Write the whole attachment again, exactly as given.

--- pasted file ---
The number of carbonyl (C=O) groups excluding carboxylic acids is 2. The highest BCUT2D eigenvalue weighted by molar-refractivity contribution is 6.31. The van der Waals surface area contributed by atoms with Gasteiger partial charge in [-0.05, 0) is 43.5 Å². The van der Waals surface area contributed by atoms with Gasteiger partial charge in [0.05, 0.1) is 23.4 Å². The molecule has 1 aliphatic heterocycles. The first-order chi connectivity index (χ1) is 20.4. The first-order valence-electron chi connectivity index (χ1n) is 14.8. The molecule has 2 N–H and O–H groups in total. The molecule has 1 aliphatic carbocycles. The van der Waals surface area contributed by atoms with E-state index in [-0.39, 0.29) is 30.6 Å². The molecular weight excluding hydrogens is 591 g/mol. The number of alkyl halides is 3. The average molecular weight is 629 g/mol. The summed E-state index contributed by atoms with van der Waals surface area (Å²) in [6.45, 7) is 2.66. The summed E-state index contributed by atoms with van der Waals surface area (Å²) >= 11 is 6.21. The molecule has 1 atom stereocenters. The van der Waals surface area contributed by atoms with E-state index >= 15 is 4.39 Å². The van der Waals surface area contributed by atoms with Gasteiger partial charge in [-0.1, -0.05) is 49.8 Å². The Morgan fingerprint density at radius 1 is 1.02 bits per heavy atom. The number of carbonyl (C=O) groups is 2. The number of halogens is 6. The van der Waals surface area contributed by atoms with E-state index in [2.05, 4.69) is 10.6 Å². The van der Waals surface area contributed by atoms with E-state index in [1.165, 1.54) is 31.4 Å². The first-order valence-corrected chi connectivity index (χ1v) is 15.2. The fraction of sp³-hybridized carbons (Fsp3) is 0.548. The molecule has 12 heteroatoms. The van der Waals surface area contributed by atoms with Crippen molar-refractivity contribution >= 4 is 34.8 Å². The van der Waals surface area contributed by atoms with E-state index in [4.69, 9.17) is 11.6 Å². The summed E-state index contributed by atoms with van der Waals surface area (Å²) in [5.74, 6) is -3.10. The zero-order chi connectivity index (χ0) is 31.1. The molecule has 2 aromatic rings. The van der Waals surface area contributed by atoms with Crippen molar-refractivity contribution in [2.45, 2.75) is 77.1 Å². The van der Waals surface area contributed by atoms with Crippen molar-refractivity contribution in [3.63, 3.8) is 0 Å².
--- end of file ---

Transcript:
The number of carbonyl (C=O) groups excluding carboxylic acids is 2. The highest BCUT2D eigenvalue weighted by molar-refractivity contribution is 6.31. The van der Waals surface area contributed by atoms with Gasteiger partial charge in [-0.05, 0) is 43.5 Å². The van der Waals surface area contributed by atoms with Gasteiger partial charge in [0.05, 0.1) is 23.4 Å². The molecule has 1 aliphatic heterocycles. The first-order chi connectivity index (χ1) is 20.4. The first-order valence-electron chi connectivity index (χ1n) is 14.8. The molecule has 2 N–H and O–H groups in total. The molecule has 1 aliphatic carbocycles. The van der Waals surface area contributed by atoms with E-state index in [-0.39, 0.29) is 30.6 Å². The molecular weight excluding hydrogens is 591 g/mol. The number of alkyl halides is 3. The average molecular weight is 629 g/mol. The summed E-state index contributed by atoms with van der Waals surface area (Å²) in [6.45, 7) is 2.66. The summed E-state index contributed by atoms with van der Waals surface area (Å²) >= 11 is 6.21. The molecule has 1 atom stereocenters. The van der Waals surface area contributed by atoms with E-state index >= 15 is 4.39 Å². The van der Waals surface area contributed by atoms with Gasteiger partial charge in [-0.1, -0.05) is 49.8 Å². The Morgan fingerprint density at radius 1 is 1.02 bits per heavy atom. The number of carbonyl (C=O) groups is 2. The number of halogens is 6. The van der Waals surface area contributed by atoms with E-state index in [2.05, 4.69) is 10.6 Å². The van der Waals surface area contributed by atoms with E-state index in [1.165, 1.54) is 31.4 Å². The first-order valence-corrected chi connectivity index (χ1v) is 15.2. The fraction of sp³-hybridized carbons (Fsp3) is 0.548. The molecule has 12 heteroatoms. The van der Waals surface area contributed by atoms with Crippen molar-refractivity contribution >= 4 is 34.8 Å². The van der Waals surface area contributed by atoms with E-state index in [4.69, 9.17) is 11.6 Å². The summed E-state index contributed by atoms with van der Waals surface area (Å²) in [5.74, 6) is -3.10. The zero-order chi connectivity index (χ0) is 31.1. The molecule has 2 aromatic rings. The van der Waals surface area contributed by atoms with Crippen molar-refractivity contribution in [2.45, 2.75) is 77.1 Å². The van der Waals surface area contributed by atoms with Crippen molar-refractivity contribution in [3.63, 3.8) is 0 Å².